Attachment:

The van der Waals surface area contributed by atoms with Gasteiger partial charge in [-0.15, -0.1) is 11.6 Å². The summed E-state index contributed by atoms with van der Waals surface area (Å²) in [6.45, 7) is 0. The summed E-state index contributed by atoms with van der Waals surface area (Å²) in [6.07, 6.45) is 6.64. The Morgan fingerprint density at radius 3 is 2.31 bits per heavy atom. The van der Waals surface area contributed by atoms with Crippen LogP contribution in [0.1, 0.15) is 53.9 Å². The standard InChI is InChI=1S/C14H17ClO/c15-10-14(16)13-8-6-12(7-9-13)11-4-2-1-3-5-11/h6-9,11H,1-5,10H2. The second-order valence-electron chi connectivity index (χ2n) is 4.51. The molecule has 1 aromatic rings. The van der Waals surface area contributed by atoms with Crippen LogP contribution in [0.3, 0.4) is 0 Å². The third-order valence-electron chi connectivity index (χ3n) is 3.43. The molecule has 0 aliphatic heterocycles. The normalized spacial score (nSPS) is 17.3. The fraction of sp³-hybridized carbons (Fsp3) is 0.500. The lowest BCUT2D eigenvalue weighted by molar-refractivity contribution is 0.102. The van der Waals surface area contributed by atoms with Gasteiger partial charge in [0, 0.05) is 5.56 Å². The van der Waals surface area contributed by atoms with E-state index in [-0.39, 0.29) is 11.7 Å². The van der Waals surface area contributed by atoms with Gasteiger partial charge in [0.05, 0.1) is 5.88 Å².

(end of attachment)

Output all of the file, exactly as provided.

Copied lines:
The van der Waals surface area contributed by atoms with Gasteiger partial charge in [-0.15, -0.1) is 11.6 Å². The summed E-state index contributed by atoms with van der Waals surface area (Å²) in [6.45, 7) is 0. The summed E-state index contributed by atoms with van der Waals surface area (Å²) in [6.07, 6.45) is 6.64. The Morgan fingerprint density at radius 3 is 2.31 bits per heavy atom. The van der Waals surface area contributed by atoms with Crippen LogP contribution in [0.1, 0.15) is 53.9 Å². The standard InChI is InChI=1S/C14H17ClO/c15-10-14(16)13-8-6-12(7-9-13)11-4-2-1-3-5-11/h6-9,11H,1-5,10H2. The second-order valence-electron chi connectivity index (χ2n) is 4.51. The molecule has 1 aromatic rings. The van der Waals surface area contributed by atoms with Crippen LogP contribution in [0.3, 0.4) is 0 Å². The third-order valence-electron chi connectivity index (χ3n) is 3.43. The molecule has 0 aliphatic heterocycles. The normalized spacial score (nSPS) is 17.3. The fraction of sp³-hybridized carbons (Fsp3) is 0.500. The lowest BCUT2D eigenvalue weighted by molar-refractivity contribution is 0.102. The van der Waals surface area contributed by atoms with Gasteiger partial charge in [0, 0.05) is 5.56 Å². The van der Waals surface area contributed by atoms with E-state index in [-0.39, 0.29) is 11.7 Å². The van der Waals surface area contributed by atoms with Gasteiger partial charge in [0.05, 0.1) is 5.88 Å².